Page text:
The United States is a culture diversity country, and it is sometimes described as a melting pot in which different cultures have contributed their own distinct "flavors" to American culture. The valuable aspect of a nurse is to be a cultural awareness which means to have an understanding of people’s culture is needed in health care is important in order to provide an adequate care to the patients. Diversity awareness also applies to healthcare professionals and other co-workers. Everyone belongs to one or more cultural groups. Additionally, it is important to acknowledge that culture can be ever changing, not static.
I have had a lot of experience with diversity, both in abundance and scarcity. I spent the first few years of my life in Northeast Philadelphia, a place that had so much diversity. My earliest memories involve seeing people of all different skin tones and backgrounds come together as a community. When I was five, we moved to the suburbs, Bristol to be exact. Bristol is still quite diverse, but I would say it’s
Diversity Practicum #1 For my first diversity practicum outing, I went to Lalibela’s Ethiopian restaurant in Sioux Falls. I am typically adventurous when going out to eat to hole-in-the-wall restaurants like this, but this was definitely different. Upon first arrival, the place was empty except for a table of young adult males in the back who all stopped to stare at me when I got there. They soon returned to their conversation in a language was that was completely beyond me.
This course looks at the significance of diversity in management and the implications of diversity for how organizations are organized and how they function. The changing demographics of the workplace are examined and the significance of diversity for domestic and international business are discussed. Organizational approaches to diversity are examined and analyzed. The course attempts to engage differences within the class and help students develop leadership skills for managing diversity, including consensus building, conflict resolution and talking through differences. INTRODUCTION
My heart was a drum constantly palpitating in attempt to keep something alive; in this case it was my adrenaline filled body. Diversity was spread among the talents that put on a show, but after waiting for hours, four men that called themselves Fall Out Boy strode onto the pitch platform just anticipating creating memories. Blaring beats started playing encouraging the crowd to gombol to the angsty song. Glimmering strobe lights illuminated beads of sweat down their flushed cheeks as the scent of sweat invaded my nostrils and the ballad carried on.
As a member of the LGBT community, I see America through the eyes of someone who has had to struggle to gain acceptance from others and themselves. When you are gay or transgender not everyone is going to accept or understand you, but you have a chance to be who you are because in America you can build your own path. To me, Americans are like phoenixes; we can rise from the ashes of our pasts, and build ourselves up creating our own sense of liberty and freedom. I grew up in a traditional Christian household, so I was very sheltered as a child. When it came to anything the church thought was a sin, I was never told about it, so I didn’t know what being gay meant until I was 12 years old.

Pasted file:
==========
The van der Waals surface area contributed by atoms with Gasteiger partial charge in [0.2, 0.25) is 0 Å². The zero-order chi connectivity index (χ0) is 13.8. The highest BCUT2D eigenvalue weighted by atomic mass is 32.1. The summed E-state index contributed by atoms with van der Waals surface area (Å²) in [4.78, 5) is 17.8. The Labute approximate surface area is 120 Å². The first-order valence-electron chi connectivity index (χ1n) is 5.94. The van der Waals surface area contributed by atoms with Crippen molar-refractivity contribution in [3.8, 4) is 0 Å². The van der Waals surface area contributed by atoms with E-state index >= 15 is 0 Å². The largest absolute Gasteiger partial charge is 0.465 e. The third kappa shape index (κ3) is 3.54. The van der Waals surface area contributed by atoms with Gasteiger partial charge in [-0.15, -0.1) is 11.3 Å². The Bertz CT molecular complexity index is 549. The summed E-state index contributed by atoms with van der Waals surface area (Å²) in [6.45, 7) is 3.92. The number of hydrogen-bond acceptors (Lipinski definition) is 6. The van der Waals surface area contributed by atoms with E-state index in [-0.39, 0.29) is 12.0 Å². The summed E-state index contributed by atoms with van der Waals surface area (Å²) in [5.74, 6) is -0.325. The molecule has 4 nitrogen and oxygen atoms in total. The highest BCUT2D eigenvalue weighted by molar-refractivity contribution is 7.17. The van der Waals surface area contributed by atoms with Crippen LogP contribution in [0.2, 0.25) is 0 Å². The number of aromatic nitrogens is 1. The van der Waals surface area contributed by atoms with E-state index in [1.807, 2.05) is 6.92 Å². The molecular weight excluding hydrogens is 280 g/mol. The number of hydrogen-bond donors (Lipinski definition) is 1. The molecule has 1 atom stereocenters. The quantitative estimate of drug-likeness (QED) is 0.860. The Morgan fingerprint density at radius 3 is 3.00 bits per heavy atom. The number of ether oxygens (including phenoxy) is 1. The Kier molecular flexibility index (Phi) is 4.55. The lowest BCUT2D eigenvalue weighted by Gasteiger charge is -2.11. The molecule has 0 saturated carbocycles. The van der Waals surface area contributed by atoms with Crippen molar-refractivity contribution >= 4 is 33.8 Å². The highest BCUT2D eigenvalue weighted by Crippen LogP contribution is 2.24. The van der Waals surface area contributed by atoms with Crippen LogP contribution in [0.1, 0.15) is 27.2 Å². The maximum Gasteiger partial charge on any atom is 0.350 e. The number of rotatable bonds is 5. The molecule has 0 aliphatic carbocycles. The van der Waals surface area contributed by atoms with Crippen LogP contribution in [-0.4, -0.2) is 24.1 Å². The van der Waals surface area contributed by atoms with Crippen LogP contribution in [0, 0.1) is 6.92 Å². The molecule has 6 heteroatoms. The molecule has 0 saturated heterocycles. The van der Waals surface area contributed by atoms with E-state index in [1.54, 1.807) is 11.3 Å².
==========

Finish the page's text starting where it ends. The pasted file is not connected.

A greedy, money-consuming, and lethargic person most likely comes to mind when one thinks of the characteristics of an American. We have somehow managed to earn the stereotype that we abuse our freedom and use it to our advantage. While this may be true to a certain extent, it seems people always forget the positive connotations that contribute to the qualities of a true American. The freedom the United States has is something we gained through hard work and dedication and is nothing to be taken for granted. Despite the stereotypical definition it is most commonly deceived as, an American is someone who supports and lives through the ideas of equality, patriotism, freedom and society while overcoming everyday diversity.
Diversity breaks up every person in the world all up into groups and it affect us all in everyday life. Diversity separates us all by Color of skin, Religion, Age, Gender, Nationality, Language, Major and the list goes on. It affects me on the daily basis like my major in college so I 'm put in a certain class. My color of my skin divides me into another group. No matter what we do or say Diversity will always affect us daily and you can never escape
Every Sunday afternoon my mother and I take a trip to the grocery store. I often find myself wandering around the brightly-colored aisles in hope of finding something that I completely need and cannot proceed without, to which my mother responds “Javaughn, put it down and stop acting like a five year old, I mean you’re seventeen years old, get it together!” This leads to a twenty minute debate on why that orange infused, pomegranate flavored lip balm would have benefited my life and solved every problem that I’ve ever had. While my mother always gets her way, I know deep down that I’m the winner. By the time we hit checkout, the fight has deluded and all we can focus on are the harsh yellow letters covering the faces of magazines.
“The diversity in our speech reflects the diversity of U.S. culture (Wonderopolis).” In the American language, there are multiple names, phrases, and pronunciations throughout the country. It is only expected to have different ways from someone who lives across the country from another, but it is interesting when people speak the same language but do not have the same terms, sayings, and pronunciations. There are many different words that we could substitute, on a daily basis, and it would still mean the same thing. As an example of this, there is garbage can or trash can.